False Rape Accusations
Stop and think about this for a second: How do you prove something did not happen? Proving a negative is often a hard thing to do. Now what about proving that a rape or any sexual accusation – especially one involving a child – did not occur? Multiple studies suggest that 8 to 10 percent of accusations are completely fabricated.
A false accusation of a sex crime immediately changes lives. Everyday concerns go out the window as very real threats emerge to the accused’s way of life. Just the accusation of a sexual crime jeopardizes careers, marriages, and reputations. More than any other type of crime, an accusation of sexual wrongdoing destroys a individual’s life and reputation.
The Texas Association Against Sexual Assault gives several reasons false accusations are made including: to hurt the accused; to benefit the accuser financially; to protect the accuser from ridicule; or due to psychological problems. Additionally, accusations of sexual misconduct frequently come up in divorce or child custody cases, student-teacher relationships, employer-employee relationships and in any other context where the accuser may have a motive to lie.
A juror’s gut reaction may be, “What motive would the accuser have to lie?” Of all the cases tried in a criminal court, sexual crimes are the most difficult charges for jurors to maintain the “innocent until proven guilty” presumption.
False accusations of rape, sexual assault, or sex crimes involving children occur every day. The allegations may stem from “dating remorse” or a child being directed by another adult to make an untrue statement. Making a false report is too easy. Once a false report is made, the accuser often feels their only way out is to dig deeper into the lie.
Tips if you are accused of rape:
Do not talk to the police without an attorney. This is the single-most important thing to remember when you are being accused of any offense, especially offenses of a sexual nature. Most people do not realize the police are allowed to lie to you. They can tell you anything to elicit a response. Do not respond to their questions. Do not provide them with any information.
Immediately contact an attorney.
Your attorney will be able to start gathering evidence, witnesses statements, and forensic data.
Time is of the essence.
Time is of the essence. For felony offenses, the case must be presented to the grand jury before the case makes it to a felony court. In some cases, a favorable outcome may be obtained by moving quickly and working the case pre-indictment. In some instances, an experienced defense attorney may be able to obtain a No-Bill from the grand jury before the case ever gets to a felony court due to a lack of evidence against you. Whether the case is a misdemeanor or a felony, your attorney will be able to begin the fact-finding process and bring scientific experts in to review the forensic and DNA evidence to make sure no stone is left unturned in your defense.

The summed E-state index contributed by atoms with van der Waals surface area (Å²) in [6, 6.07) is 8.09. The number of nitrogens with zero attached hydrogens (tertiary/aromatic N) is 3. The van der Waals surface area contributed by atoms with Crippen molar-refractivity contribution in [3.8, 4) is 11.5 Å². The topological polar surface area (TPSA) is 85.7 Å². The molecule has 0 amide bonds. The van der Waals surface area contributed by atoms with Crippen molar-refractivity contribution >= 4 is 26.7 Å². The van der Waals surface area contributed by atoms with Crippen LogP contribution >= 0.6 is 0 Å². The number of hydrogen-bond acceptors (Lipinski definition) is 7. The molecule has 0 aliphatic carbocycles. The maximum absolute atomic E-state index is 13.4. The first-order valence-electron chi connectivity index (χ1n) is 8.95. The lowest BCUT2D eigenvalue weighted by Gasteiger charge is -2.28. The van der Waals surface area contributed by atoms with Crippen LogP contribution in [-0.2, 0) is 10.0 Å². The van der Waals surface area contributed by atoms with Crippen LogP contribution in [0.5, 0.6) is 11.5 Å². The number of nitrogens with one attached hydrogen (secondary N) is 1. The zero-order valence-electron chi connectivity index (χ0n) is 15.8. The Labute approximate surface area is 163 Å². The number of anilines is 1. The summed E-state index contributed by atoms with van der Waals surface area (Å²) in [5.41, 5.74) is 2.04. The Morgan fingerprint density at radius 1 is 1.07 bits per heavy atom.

Don't Contact the Accuser.
Talk to your attorney about your case so he/she can guide you through both what to expect during the investigation and the pendency of the case against you.
Don't talk to CPS
Child abuse investigations are most often conducted by a police agency working hand-in-hand with Child Protective Services. For instance, in the Tarrant County Area, you may get a call from someone at Alliance for Children (Address: 908 Southland Ave, Fort Worth, TX 76104Phone: (817) 335-7172) asking you to come down and give a statement. What they won’t tell you is that in addition to the conversation with CPS being recorded, there will be a detective waiting in the wings, watching, who will also come in and try to get you to answer questions.
Don't talk to a Detective
Whether a detective is waiting for you at Alliance for Children, comes by your house, or calls you, do not talk to the detective. Immediately call our office at (817) 203-2220. The detective will attempt to engage in a conversation with you, in person, to “get your side of the story.” In hundreds of investigations that we have reviewed, never once has a person talked their way out of a charge. Do not make the mistake of believing the truth will set you free.